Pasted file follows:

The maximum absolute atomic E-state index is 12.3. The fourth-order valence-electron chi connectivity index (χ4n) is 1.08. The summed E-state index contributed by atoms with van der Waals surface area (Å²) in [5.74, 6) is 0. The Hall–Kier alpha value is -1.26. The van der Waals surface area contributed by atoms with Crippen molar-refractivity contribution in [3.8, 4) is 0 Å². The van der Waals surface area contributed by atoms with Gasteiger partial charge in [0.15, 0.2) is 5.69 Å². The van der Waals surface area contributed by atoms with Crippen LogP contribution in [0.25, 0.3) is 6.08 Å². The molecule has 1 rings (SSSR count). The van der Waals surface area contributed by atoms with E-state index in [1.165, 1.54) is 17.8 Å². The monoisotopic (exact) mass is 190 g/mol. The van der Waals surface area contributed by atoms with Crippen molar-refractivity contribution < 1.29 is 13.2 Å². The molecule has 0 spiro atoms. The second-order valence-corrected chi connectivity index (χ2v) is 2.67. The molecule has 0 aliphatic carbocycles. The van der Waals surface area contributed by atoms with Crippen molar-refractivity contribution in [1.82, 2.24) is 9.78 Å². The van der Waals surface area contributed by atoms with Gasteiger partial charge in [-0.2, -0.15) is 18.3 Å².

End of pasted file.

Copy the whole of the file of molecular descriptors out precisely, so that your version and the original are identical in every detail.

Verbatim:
The maximum absolute atomic E-state index is 12.3. The fourth-order valence-electron chi connectivity index (χ4n) is 1.08. The summed E-state index contributed by atoms with van der Waals surface area (Å²) in [5.74, 6) is 0. The Hall–Kier alpha value is -1.26. The van der Waals surface area contributed by atoms with Crippen molar-refractivity contribution in [3.8, 4) is 0 Å². The van der Waals surface area contributed by atoms with Gasteiger partial charge in [0.15, 0.2) is 5.69 Å². The van der Waals surface area contributed by atoms with Crippen LogP contribution in [0.25, 0.3) is 6.08 Å². The molecule has 1 rings (SSSR count). The van der Waals surface area contributed by atoms with E-state index in [1.165, 1.54) is 17.8 Å². The monoisotopic (exact) mass is 190 g/mol. The van der Waals surface area contributed by atoms with Crippen molar-refractivity contribution < 1.29 is 13.2 Å². The molecule has 0 spiro atoms. The second-order valence-corrected chi connectivity index (χ2v) is 2.67. The molecule has 0 aliphatic carbocycles. The van der Waals surface area contributed by atoms with Crippen molar-refractivity contribution in [1.82, 2.24) is 9.78 Å². The van der Waals surface area contributed by atoms with Gasteiger partial charge in [-0.2, -0.15) is 18.3 Å².